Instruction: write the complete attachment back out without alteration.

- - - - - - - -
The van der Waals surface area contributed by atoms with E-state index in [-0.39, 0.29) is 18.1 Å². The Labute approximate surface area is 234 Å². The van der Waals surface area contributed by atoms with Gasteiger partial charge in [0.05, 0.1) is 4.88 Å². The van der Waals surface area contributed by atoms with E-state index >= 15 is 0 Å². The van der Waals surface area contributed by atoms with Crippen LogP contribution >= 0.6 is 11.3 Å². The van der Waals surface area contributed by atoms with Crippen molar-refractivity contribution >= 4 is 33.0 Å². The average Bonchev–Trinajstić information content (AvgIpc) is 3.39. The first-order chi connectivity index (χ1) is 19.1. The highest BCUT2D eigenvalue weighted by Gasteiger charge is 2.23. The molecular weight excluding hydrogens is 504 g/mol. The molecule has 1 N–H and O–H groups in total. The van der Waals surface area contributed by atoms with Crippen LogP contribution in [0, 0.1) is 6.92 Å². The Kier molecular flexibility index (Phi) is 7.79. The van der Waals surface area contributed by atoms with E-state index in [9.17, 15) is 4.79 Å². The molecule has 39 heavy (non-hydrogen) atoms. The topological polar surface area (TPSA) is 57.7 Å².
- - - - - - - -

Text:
The van der Waals surface area contributed by atoms with E-state index in [-0.39, 0.29) is 18.1 Å². The Labute approximate surface area is 234 Å². The van der Waals surface area contributed by atoms with Gasteiger partial charge in [0.05, 0.1) is 4.88 Å². The van der Waals surface area contributed by atoms with E-state index >= 15 is 0 Å². The van der Waals surface area contributed by atoms with Crippen LogP contribution >= 0.6 is 11.3 Å². The van der Waals surface area contributed by atoms with Crippen molar-refractivity contribution >= 4 is 33.0 Å². The average Bonchev–Trinajstić information content (AvgIpc) is 3.39. The first-order chi connectivity index (χ1) is 19.1. The highest BCUT2D eigenvalue weighted by Gasteiger charge is 2.23. The molecular weight excluding hydrogens is 504 g/mol. The molecule has 1 N–H and O–H groups in total. The van der Waals surface area contributed by atoms with Crippen LogP contribution in [0, 0.1) is 6.92 Å². The Kier molecular flexibility index (Phi) is 7.79. The van der Waals surface area contributed by atoms with E-state index in [9.17, 15) is 4.79 Å². The molecule has 39 heavy (non-hydrogen) atoms. The topological polar surface area (TPSA) is 57.7 Å².